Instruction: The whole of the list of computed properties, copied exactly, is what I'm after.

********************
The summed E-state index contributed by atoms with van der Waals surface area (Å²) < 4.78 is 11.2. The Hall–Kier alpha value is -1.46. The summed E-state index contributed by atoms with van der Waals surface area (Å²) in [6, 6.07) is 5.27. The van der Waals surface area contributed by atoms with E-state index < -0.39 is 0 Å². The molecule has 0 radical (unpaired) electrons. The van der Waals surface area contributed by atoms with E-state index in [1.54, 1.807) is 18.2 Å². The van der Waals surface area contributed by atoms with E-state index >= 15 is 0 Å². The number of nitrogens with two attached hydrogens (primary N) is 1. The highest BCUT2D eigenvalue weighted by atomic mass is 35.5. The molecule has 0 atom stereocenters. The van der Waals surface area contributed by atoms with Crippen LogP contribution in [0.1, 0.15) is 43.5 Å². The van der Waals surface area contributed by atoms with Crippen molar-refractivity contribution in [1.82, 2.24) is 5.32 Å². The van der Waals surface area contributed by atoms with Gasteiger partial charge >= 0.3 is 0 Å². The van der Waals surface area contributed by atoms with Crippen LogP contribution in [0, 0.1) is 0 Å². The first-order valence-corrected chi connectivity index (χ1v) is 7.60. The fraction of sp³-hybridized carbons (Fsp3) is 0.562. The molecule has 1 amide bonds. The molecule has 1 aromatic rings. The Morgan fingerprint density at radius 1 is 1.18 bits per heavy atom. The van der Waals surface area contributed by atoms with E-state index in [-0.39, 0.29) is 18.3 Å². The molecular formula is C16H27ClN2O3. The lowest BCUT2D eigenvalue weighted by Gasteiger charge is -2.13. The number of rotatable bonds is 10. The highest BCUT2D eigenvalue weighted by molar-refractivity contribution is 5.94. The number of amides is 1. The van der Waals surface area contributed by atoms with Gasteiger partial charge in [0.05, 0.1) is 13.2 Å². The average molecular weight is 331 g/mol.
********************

The summed E-state index contributed by atoms with van der Waals surface area (Å²) < 4.78 is 11.2. The Hall–Kier alpha value is -1.46. The summed E-state index contributed by atoms with van der Waals surface area (Å²) in [6, 6.07) is 5.27. The van der Waals surface area contributed by atoms with E-state index < -0.39 is 0 Å². The molecule has 0 radical (unpaired) electrons. The van der Waals surface area contributed by atoms with E-state index in [1.54, 1.807) is 18.2 Å². The van der Waals surface area contributed by atoms with E-state index >= 15 is 0 Å². The number of nitrogens with two attached hydrogens (primary N) is 1. The highest BCUT2D eigenvalue weighted by atomic mass is 35.5. The molecule has 0 atom stereocenters. The van der Waals surface area contributed by atoms with Crippen LogP contribution in [0.1, 0.15) is 43.5 Å². The van der Waals surface area contributed by atoms with Crippen molar-refractivity contribution in [1.82, 2.24) is 5.32 Å². The van der Waals surface area contributed by atoms with Gasteiger partial charge >= 0.3 is 0 Å². The van der Waals surface area contributed by atoms with Crippen LogP contribution in [0, 0.1) is 0 Å². The first-order valence-corrected chi connectivity index (χ1v) is 7.60. The fraction of sp³-hybridized carbons (Fsp3) is 0.562. The molecule has 1 amide bonds. The molecule has 1 aromatic rings. The Morgan fingerprint density at radius 1 is 1.18 bits per heavy atom. The van der Waals surface area contributed by atoms with E-state index in [-0.39, 0.29) is 18.3 Å². The molecular formula is C16H27ClN2O3. The lowest BCUT2D eigenvalue weighted by Gasteiger charge is -2.13. The number of rotatable bonds is 10. The highest BCUT2D eigenvalue weighted by molar-refractivity contribution is 5.94. The number of amides is 1. The van der Waals surface area contributed by atoms with Gasteiger partial charge in [0.05, 0.1) is 13.2 Å². The average molecular weight is 331 g/mol.